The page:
At the summit, the Chamundi temple, one of the India’s best examples of Dravidian architecture, stands tall; on its left is a gigantic statue of Mahishasura, holding a sword in his right hand and a serpent in his left. From this lofty 3000ft pinnacle, you can enjoy spectacular views of Mysore’s lakes, parks and palaces – even more stunning when the Mysore Palace and its surroundings light up during the Dasara festival.
A legacy of Mysore’s bygone kings, the Dasara festival
(www.mysoredasara.gov.in) celebrates the victory of good over evil and takes place annually in September or October with much pomp and glory. For ten days, an extravaganza of fairs, cultural events, dance performances and musical concerts transform this languid, slow-paced city – by Indian standards – of serene lakes and regal palaces into a seething pit of humanity.
The festivities begin with a special puja at the Chamundi temple. In the past, the festival climaxed with a royal procession that started and ended at the palace. The Maharaja himself would take part in this grand procession, which was led by the elephants carrying an idol of the goddess Chamundeshwari, seated in a golden howdah, no less.
Mahadevan noted, “The procession weaves its way from the Maharaja’s palace to the palace ground and then back to the palace. It was a magnificent sight to see the Maharaja, seated on his golden howdah, festooned with pearls, atop a majestic elephant.”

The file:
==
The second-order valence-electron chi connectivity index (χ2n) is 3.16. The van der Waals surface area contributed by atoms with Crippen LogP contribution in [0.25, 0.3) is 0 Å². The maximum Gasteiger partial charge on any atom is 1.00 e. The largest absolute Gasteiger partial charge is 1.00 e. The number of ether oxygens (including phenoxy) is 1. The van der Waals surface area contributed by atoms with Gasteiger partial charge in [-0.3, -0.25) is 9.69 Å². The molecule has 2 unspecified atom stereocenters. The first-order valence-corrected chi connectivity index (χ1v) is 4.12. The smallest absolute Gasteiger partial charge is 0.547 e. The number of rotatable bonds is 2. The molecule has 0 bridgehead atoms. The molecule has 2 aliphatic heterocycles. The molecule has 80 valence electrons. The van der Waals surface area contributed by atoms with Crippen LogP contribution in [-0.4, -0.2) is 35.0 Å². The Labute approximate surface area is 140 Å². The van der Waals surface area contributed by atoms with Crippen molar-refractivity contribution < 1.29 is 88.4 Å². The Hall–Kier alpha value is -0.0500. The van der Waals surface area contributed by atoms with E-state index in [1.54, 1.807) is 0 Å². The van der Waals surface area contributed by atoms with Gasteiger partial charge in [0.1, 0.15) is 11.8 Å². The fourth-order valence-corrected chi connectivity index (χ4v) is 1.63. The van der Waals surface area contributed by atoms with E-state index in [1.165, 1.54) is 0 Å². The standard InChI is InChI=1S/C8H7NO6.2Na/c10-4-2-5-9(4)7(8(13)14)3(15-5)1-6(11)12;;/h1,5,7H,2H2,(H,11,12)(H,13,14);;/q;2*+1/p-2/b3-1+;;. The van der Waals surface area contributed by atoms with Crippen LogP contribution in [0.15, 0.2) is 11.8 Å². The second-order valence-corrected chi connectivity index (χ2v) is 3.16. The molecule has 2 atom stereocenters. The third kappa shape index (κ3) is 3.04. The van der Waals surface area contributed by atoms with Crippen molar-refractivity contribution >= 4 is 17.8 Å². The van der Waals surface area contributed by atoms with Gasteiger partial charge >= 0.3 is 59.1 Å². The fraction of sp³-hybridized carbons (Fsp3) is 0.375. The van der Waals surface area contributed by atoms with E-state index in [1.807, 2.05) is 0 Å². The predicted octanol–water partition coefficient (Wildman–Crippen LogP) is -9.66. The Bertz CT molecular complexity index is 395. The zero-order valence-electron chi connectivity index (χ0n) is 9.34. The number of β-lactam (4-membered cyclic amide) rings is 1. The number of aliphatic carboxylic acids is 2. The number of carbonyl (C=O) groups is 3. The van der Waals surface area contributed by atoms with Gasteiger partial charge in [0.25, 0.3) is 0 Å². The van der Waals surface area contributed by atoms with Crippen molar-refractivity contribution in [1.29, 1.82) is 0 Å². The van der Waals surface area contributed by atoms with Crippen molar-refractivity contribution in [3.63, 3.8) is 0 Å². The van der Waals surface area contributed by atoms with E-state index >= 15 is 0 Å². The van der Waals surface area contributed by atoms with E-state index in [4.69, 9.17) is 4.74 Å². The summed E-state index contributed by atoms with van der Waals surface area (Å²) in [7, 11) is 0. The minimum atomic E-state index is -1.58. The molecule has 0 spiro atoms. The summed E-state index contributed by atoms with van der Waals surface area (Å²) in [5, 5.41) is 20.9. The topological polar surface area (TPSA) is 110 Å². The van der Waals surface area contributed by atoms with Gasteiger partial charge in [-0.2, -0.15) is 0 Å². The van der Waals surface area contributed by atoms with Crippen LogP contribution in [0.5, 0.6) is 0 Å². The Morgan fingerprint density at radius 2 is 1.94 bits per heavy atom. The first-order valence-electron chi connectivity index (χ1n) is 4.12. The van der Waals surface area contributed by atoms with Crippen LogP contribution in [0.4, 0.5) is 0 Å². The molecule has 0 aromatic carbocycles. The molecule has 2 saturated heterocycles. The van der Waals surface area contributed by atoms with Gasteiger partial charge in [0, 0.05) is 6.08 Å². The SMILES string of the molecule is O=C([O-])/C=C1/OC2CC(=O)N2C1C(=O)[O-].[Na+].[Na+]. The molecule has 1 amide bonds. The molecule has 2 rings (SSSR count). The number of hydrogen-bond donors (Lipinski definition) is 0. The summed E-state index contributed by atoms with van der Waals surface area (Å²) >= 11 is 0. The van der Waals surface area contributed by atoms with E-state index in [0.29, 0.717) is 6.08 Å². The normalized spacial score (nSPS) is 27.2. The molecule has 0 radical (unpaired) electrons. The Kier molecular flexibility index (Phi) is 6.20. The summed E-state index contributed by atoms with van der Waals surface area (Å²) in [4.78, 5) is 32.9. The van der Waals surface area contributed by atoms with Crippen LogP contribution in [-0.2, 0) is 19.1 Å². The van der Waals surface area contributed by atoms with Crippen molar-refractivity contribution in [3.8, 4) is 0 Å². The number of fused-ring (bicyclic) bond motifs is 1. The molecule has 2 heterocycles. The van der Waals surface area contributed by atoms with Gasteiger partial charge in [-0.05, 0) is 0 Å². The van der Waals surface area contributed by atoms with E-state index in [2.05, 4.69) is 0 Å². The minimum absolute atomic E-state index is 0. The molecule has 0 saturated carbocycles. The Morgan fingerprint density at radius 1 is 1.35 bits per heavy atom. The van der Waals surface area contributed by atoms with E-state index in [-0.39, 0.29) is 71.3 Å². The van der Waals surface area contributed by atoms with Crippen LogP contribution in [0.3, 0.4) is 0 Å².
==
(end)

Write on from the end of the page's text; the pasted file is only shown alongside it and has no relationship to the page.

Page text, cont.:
You can see the Maharaja’s jewel-encrusted throne, along with other eye-popping royal regalia, inside the Mysore Palace. Now converted into a museum, the former royal seat is a huge tourist draw: Over 2.5 million visitors flocked to its grounds in 2009!
Living up to its namesake, it is palatial in every sense of the word: Intricately carved rosewood doors, ornate ceilings and marble figurines populate its resplendent chambers, while historically interesting art collection that depicts life in Mysore during the Edwardian Raj augment its majesty.
Designed by English architect Henry Irwin in Indo Indo-Saracenic style, it’s as over-the-top as the dasara festival must have been during the Wodeyars’ heydays, when the Maharaja “would look resplendent in his royal robes and a gold-embroidered turban, on which a diamond – studded brooch was pinned to a tassel of silken bristles which spread out into a fan shape.”
It’s easy to get a feel for a place’s history and culture by sampling the palaces, religious buildings and ruins. However, if your intention is to glimpse a genuine slice of life and see how ordinary people live, markets are a better option.
Devaraja Market, just ten minutes’ walk from the palace, along the Sayyaji Rao Road and north entrance faces the Dufferin Clock Tower, is a labyrinth of colours, scents and sights. Mountains of artfully-arranged fruits and vegetables, pyramids of kumkum (brightly-coloured powder used for religious rituals) and pungent spices perfume the air and vye for your rupees. Combined with lively haggling in Kannada language, the market gave me plenty of great photographs and memories.
Visiting the market is a failsafe technique to get intimately acquainted with a new country if I’m time-crunched. Another is to take popular local transport; some of the best tour guides I’ve ever had have been random taxi drivers whose services cost no more than a fare and a tip.